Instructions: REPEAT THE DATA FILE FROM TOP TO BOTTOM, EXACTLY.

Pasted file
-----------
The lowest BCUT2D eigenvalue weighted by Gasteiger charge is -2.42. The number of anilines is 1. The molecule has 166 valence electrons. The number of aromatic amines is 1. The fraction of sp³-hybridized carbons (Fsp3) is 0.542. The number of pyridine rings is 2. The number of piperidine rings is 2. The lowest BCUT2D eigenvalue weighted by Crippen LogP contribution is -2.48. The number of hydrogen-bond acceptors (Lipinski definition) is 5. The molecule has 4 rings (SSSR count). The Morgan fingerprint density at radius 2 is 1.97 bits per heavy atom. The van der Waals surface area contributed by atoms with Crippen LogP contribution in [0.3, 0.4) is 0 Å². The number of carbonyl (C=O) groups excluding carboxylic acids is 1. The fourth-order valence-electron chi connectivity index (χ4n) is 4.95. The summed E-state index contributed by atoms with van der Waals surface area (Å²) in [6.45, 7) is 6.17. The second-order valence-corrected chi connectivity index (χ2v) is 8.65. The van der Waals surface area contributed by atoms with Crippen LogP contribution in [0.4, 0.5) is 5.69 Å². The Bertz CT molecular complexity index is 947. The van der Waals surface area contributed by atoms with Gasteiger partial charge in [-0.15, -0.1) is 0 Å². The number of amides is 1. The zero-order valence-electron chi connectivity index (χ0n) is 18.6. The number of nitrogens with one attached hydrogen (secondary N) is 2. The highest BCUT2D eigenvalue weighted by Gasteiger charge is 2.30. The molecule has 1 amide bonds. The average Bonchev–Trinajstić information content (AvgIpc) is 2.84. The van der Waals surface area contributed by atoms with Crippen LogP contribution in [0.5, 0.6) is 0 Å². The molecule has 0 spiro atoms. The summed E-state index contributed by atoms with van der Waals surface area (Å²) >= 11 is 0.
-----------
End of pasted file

The lowest BCUT2D eigenvalue weighted by Gasteiger charge is -2.42. The number of anilines is 1. The molecule has 166 valence electrons. The number of aromatic amines is 1. The fraction of sp³-hybridized carbons (Fsp3) is 0.542. The number of pyridine rings is 2. The number of piperidine rings is 2. The lowest BCUT2D eigenvalue weighted by Crippen LogP contribution is -2.48. The number of hydrogen-bond acceptors (Lipinski definition) is 5. The molecule has 4 rings (SSSR count). The Morgan fingerprint density at radius 2 is 1.97 bits per heavy atom. The van der Waals surface area contributed by atoms with Crippen LogP contribution in [0.3, 0.4) is 0 Å². The number of carbonyl (C=O) groups excluding carboxylic acids is 1. The fourth-order valence-electron chi connectivity index (χ4n) is 4.95. The summed E-state index contributed by atoms with van der Waals surface area (Å²) in [6.45, 7) is 6.17. The second-order valence-corrected chi connectivity index (χ2v) is 8.65. The van der Waals surface area contributed by atoms with Crippen LogP contribution in [0.4, 0.5) is 5.69 Å². The Bertz CT molecular complexity index is 947. The van der Waals surface area contributed by atoms with Gasteiger partial charge in [-0.15, -0.1) is 0 Å². The number of amides is 1. The zero-order valence-electron chi connectivity index (χ0n) is 18.6. The number of nitrogens with one attached hydrogen (secondary N) is 2. The highest BCUT2D eigenvalue weighted by Gasteiger charge is 2.30. The molecule has 1 amide bonds. The average Bonchev–Trinajstić information content (AvgIpc) is 2.84. The van der Waals surface area contributed by atoms with Crippen LogP contribution in [0.5, 0.6) is 0 Å². The molecule has 0 spiro atoms. The summed E-state index contributed by atoms with van der Waals surface area (Å²) >= 11 is 0.